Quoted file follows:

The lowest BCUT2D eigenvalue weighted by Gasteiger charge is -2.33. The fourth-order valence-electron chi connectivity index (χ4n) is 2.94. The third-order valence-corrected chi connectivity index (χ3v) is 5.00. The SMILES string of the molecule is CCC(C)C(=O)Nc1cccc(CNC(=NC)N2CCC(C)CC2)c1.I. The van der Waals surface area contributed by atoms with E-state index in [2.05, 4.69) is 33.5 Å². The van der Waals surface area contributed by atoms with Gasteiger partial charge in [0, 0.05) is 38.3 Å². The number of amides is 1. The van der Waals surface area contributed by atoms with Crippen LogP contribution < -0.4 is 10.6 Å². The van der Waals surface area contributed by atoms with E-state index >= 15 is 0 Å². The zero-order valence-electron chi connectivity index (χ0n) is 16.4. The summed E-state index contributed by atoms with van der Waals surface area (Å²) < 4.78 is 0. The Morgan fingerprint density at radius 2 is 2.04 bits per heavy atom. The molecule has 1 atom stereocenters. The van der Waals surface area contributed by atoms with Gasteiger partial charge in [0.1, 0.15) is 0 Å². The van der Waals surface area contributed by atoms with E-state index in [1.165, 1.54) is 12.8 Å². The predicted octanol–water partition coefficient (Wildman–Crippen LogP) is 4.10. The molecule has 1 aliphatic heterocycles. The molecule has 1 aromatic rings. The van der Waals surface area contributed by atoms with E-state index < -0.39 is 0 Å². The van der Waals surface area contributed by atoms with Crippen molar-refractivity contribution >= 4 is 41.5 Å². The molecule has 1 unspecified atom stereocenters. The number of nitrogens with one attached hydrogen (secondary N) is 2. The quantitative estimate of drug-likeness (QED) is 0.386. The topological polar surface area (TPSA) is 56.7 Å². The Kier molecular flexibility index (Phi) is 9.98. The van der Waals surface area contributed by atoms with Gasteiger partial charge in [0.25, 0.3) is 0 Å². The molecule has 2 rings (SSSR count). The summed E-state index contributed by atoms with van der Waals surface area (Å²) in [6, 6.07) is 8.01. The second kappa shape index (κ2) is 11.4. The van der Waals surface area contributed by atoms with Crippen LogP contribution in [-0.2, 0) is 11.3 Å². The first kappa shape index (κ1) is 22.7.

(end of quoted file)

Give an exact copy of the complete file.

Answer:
The lowest BCUT2D eigenvalue weighted by Gasteiger charge is -2.33. The fourth-order valence-electron chi connectivity index (χ4n) is 2.94. The third-order valence-corrected chi connectivity index (χ3v) is 5.00. The SMILES string of the molecule is CCC(C)C(=O)Nc1cccc(CNC(=NC)N2CCC(C)CC2)c1.I. The van der Waals surface area contributed by atoms with E-state index in [2.05, 4.69) is 33.5 Å². The van der Waals surface area contributed by atoms with Gasteiger partial charge in [0, 0.05) is 38.3 Å². The number of amides is 1. The van der Waals surface area contributed by atoms with Crippen LogP contribution < -0.4 is 10.6 Å². The van der Waals surface area contributed by atoms with E-state index >= 15 is 0 Å². The zero-order valence-electron chi connectivity index (χ0n) is 16.4. The summed E-state index contributed by atoms with van der Waals surface area (Å²) < 4.78 is 0. The Morgan fingerprint density at radius 2 is 2.04 bits per heavy atom. The molecule has 1 atom stereocenters. The van der Waals surface area contributed by atoms with Gasteiger partial charge in [0.1, 0.15) is 0 Å². The van der Waals surface area contributed by atoms with E-state index in [1.165, 1.54) is 12.8 Å². The predicted octanol–water partition coefficient (Wildman–Crippen LogP) is 4.10. The molecule has 1 aliphatic heterocycles. The molecule has 1 aromatic rings. The van der Waals surface area contributed by atoms with E-state index < -0.39 is 0 Å². The van der Waals surface area contributed by atoms with Crippen molar-refractivity contribution >= 4 is 41.5 Å². The molecule has 1 unspecified atom stereocenters. The number of nitrogens with one attached hydrogen (secondary N) is 2. The quantitative estimate of drug-likeness (QED) is 0.386. The topological polar surface area (TPSA) is 56.7 Å². The Kier molecular flexibility index (Phi) is 9.98. The van der Waals surface area contributed by atoms with Gasteiger partial charge in [0.25, 0.3) is 0 Å². The molecule has 2 rings (SSSR count). The summed E-state index contributed by atoms with van der Waals surface area (Å²) in [6, 6.07) is 8.01. The second kappa shape index (κ2) is 11.4. The van der Waals surface area contributed by atoms with Crippen LogP contribution in [-0.2, 0) is 11.3 Å². The first kappa shape index (κ1) is 22.7.